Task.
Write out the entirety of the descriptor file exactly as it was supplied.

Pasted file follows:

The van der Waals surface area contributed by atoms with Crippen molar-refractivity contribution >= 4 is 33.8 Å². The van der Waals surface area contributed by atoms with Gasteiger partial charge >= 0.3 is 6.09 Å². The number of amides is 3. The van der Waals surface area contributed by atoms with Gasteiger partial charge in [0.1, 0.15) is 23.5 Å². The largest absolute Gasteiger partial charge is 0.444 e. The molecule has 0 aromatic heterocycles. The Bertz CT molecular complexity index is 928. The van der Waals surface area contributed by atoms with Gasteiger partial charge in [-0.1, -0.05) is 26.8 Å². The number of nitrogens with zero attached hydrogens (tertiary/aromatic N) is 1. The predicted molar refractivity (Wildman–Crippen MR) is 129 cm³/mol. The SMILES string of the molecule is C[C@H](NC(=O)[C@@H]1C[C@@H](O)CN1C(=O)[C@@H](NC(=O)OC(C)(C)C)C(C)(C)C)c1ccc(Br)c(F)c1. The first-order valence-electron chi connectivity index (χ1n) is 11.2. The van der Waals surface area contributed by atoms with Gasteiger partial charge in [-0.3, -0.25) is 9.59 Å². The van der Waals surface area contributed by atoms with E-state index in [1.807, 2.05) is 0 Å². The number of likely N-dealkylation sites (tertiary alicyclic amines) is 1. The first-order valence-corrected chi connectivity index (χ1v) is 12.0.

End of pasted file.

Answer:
The van der Waals surface area contributed by atoms with Crippen molar-refractivity contribution >= 4 is 33.8 Å². The van der Waals surface area contributed by atoms with Gasteiger partial charge >= 0.3 is 6.09 Å². The number of amides is 3. The van der Waals surface area contributed by atoms with Gasteiger partial charge in [0.1, 0.15) is 23.5 Å². The largest absolute Gasteiger partial charge is 0.444 e. The molecule has 0 aromatic heterocycles. The Bertz CT molecular complexity index is 928. The van der Waals surface area contributed by atoms with Gasteiger partial charge in [-0.1, -0.05) is 26.8 Å². The number of nitrogens with zero attached hydrogens (tertiary/aromatic N) is 1. The predicted molar refractivity (Wildman–Crippen MR) is 129 cm³/mol. The SMILES string of the molecule is C[C@H](NC(=O)[C@@H]1C[C@@H](O)CN1C(=O)[C@@H](NC(=O)OC(C)(C)C)C(C)(C)C)c1ccc(Br)c(F)c1. The first-order valence-electron chi connectivity index (χ1n) is 11.2. The van der Waals surface area contributed by atoms with Gasteiger partial charge in [-0.3, -0.25) is 9.59 Å². The van der Waals surface area contributed by atoms with E-state index in [1.807, 2.05) is 0 Å². The number of likely N-dealkylation sites (tertiary alicyclic amines) is 1. The first-order valence-corrected chi connectivity index (χ1v) is 12.0.